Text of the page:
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Hormonal therapy may play an important role in the management of acne, but even in patients with indications for use of an anti-androgen agent, combination therapy should continue as the mainstay, Diane M. Thiboutot, M.D., says.
"Hormonal therapy is obviously needed in patients whose acne is associated with an endocrine abnormality leading to excess androgen production by the adrenals or ovaries, but it can also be a useful adjuvant in women with normal serum androgen and sometimes as an alternative to repeat courses of isotretinoin. However, conventional modalities, including a combination of retinoids, benzoyl peroxide and antibiotics, remain the foundation of acne treatment for all patients," says Dr. Thiboutot, professor of dermatology, Penn State University College of Medicine, Hershey, Pa.
ASSESSING RED FLAGS Red flags that should lead clinicians to suspect there is an underlying endocrine component to a woman's acne include a history of sudden onset of severe acne and signs of hyperandrogenism, including hirsutism, irregular menstrual periods or voice changes.
"However, be sure that a woman having these tests performed has been off any existing oral contraceptive for at least a month. Otherwise, the androgen levels will come back normal," Dr. Thiboutot tells Dermatology Times.
HORMONAL THERAPY OPTIONS Options for hormonal therapy include a low-dose estrogen-progestin oral contraceptive (oc), which blocks androgen production by the ovaries and adrenals as well as increases levels of sex hormone binding globulin; glucocorticoids, which affect adrenal gland androgen synthesis; and off-label use of the anti-androgen spironolactone, which blocks androgen binding to receptors in the skin.
"The main mechanism by which androgens cause acne is through their effects on sebaceous gland size and activity, and aside from these hormonal therapy options, isotretinoin is the only other acne treatment that targets the sebaceous gland," Dr. Thiboutot notes.
Currently, Estrostep (norethindrone acetate/ethinyl estradiol, Pfizer) and Ortho Tri-Cyclen (norgestimate/ethinyl estradiol, Ortho McNeil) are the only low-dose OCs that are approved for the treatment of acne. Phase III studies investigating Yasmin (ethinyl estradiol/drosperinone, Berlex) have recently been completed. That agent is unique as its progestin component is an analogue of spironolactone and provides antiandrogenic activity. Alesse (levonorgestrel/ethinyl estradiol, Wyeth), Mircette (desogestrel/ethinyl estradiol, INFAR) and LoEstrin (norethindrone/ ethinyl estradiol, Parke-Davis) are other low-dose OCs. Of these, Alesse has been formally studied for the treatment of acne, but the others may be expected to have a beneficial effect.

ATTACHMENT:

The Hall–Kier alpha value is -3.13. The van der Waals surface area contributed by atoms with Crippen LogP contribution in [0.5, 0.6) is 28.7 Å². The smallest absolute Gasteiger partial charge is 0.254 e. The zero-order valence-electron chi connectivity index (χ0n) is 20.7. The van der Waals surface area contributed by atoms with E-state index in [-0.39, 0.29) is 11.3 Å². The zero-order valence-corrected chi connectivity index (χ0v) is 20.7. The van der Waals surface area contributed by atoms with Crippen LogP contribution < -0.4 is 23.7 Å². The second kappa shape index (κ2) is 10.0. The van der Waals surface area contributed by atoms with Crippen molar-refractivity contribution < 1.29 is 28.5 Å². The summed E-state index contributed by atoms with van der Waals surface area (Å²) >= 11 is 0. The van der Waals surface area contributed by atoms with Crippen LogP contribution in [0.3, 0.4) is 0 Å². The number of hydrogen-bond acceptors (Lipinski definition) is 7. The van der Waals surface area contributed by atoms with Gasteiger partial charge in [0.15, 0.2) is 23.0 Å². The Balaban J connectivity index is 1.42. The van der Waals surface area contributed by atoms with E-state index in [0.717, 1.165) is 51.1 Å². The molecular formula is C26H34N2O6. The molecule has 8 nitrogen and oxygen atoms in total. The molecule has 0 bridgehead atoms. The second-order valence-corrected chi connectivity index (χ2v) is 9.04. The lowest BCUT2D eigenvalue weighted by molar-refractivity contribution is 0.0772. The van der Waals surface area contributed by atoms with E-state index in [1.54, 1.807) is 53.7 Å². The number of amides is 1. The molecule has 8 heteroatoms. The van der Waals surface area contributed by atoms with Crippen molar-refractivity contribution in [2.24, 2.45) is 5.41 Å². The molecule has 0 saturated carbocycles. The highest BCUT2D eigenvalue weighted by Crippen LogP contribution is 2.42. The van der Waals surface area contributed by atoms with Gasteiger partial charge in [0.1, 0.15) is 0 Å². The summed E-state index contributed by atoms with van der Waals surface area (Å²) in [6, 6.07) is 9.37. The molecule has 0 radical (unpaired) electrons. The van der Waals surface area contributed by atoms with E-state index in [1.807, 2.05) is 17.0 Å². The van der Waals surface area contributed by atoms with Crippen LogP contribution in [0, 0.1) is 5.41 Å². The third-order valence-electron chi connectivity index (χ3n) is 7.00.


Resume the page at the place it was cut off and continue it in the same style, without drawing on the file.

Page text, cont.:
Dr. Thiboutot notes there are several newer forms of estrogen-progestin contraceptives that dermatologists should know about since patients may be using them. Those include Ortho Evra (norelgestromin /ethinyl estradiol, Ortho McNeil), a patch that is worn weekly every week for three weeks with one week off and NuvaRing (etonogestrel/ ethinyl estradiol, Organon), a vaginal ring worn for three weeks with one week off.
OTHER HORMONAL OPTIONS The addition of spironolactone may be considered in a woman whose acne has not responded to an adequate trial of oc therapy.
When used for the treatment of acne, spironolactone can be prescribed at a low dose of just 25 mg once or twice daily.
"Low dose spironolactone will minimize the occurrence of adverse events, which most commonly include breast tenderness and menstrual irregularities. Importantly, women must avoid becoming pregnant while on spironolactone, and so this medication is often used in combination with an OC," Dr. Thiboutot says.
Glucocorticoid therapy is also prescribed at a low dose when excess androgens are from the adrenal. Prednisone 2.5 to 5 mg daily is preferred over dexamethasone in order to minimize the risk of adrenal suppression.
However, patients should still be referred to an endocrinologist who can monitor them for adrenal suppression.